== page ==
Piaget’s Learning Stages for Your Child
Early childhood development models have been heavily influenced by Jean Piaget, a Swiss psychologist. His four-stage developmental model follows the child’s growth and development, highlighting key moments that every child will experience as they grow.
Sensory Motor Stage (Birth to 2 years)
This is the first stage that the child experiences. From birth, the child learns about the world through their senses. They begin to learn that they are distinct from their surroundings, both from objects and people.
Learning occurs through assimilation, which Piaget defined to be the accepting of new information into an existing view, and accommodation, which involves changing their view of things to include new information.
A key moment that will occur is the learning of object permanence. When you play with a toddler and you hide their toy under a blanket, they will be bewildered. Once they understand object permanence – the idea that even when unseen, the object exists – their reactions will change.
Pre-Operational Stage (2 – 7 years)
There are several key characteristics within the pre-operational stage.
The child believes that all things, even inanimate objects, have feelings and consciousness – known as animism. They may apologise to a toy for throwing it or try to punish a table if they hit their toe on it. This stems from another characteristic of the pre-operational stage: egocentric.
Children at this stage assume that everyone shares their point-of-view on everything. For their mother’s birthday, they may give her a toy car because they themselves would like a toy car for their birthday. They may block the TV and assume that because they can see clearly, everyone else in the family can too. This feeds into the animism. The child can feel hurt and unhappy so it makes sense to them that everything else can, too.
Their language and thought processes also change. If you pour water from a thin glass into a wider glass, they will say there is less water in the wider glass, a clear sign of concrete thinking. Near the end of the stage, they will be able to think more symbolically.
Concrete Operational Stage (7-11 years)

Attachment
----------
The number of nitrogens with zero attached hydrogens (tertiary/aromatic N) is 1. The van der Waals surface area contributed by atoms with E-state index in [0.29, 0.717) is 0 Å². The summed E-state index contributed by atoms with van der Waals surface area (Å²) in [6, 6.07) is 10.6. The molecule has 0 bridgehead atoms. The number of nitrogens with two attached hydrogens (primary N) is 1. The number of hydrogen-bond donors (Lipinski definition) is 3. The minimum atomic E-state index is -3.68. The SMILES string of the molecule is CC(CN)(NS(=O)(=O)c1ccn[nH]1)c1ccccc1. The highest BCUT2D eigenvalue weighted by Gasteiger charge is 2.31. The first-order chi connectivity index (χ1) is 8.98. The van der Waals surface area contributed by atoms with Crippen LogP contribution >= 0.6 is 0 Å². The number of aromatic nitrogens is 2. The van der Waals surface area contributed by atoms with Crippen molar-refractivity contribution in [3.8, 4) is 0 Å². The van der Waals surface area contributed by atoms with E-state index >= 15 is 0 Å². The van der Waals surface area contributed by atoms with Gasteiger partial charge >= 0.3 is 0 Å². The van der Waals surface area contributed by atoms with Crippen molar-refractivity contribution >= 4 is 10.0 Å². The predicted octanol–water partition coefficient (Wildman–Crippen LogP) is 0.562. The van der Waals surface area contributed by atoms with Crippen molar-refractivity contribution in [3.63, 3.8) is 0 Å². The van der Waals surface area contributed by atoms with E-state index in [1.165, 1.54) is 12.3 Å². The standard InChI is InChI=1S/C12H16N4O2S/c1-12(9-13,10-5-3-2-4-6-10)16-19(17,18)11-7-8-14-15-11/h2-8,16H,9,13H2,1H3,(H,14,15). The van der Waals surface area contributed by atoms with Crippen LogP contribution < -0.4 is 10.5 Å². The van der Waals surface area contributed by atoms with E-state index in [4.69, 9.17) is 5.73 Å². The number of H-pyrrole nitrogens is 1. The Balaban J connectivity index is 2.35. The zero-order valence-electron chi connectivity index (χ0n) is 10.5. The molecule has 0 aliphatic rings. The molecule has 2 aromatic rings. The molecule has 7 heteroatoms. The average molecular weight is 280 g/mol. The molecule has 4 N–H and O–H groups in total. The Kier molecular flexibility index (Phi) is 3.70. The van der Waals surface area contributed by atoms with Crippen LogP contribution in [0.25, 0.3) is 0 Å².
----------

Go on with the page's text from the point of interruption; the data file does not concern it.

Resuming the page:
During this stage, the glass experiment will no longer work. Children will understand that the amount of liquid is equal in both glasses. Piaget explained that this means their thinking processes have become more organised and logical. Logic is pivotal in this stage. Although they may still think in very concrete and literal ways, they will become more adept at thinking through the situation and using reason for specific situations. However, children in this stage tend to struggle with hypothetical and abstract ideas.
Another key characteristic is the lessening of the prior egocentrism. They will begin to view things from other people’s perspectives and will learn that their thoughts and feelings are unique to them. Often, this is when children begin to lie because they realise that other people do not necessarily have insight into their minds.
Formal Operational Stage (12 – 16 years)
The formal operational stage is the last stage that Piaget proposed. At this stage, the adolescent’s thinking changes significantly. They no longer view the world in a concrete way, and they gain the ability to think abstractly. A key characteristic is their ability to discuss hypothetical situations and issues in great depth – this is especially present in teenagers who begin to think about problems that require abstract reasoning, specifically moral, ethical and political issues.
Another important characteristic is the adolescent’s ability to evaluate problems without necessarily making reference to current and existing circumstances whereas previously, had they been in a concrete operational stage, they would have only considered solid evidence.
Piaget’s theories are important in understanding the development of children and can help families engage and acknowledge the changes their child is going through.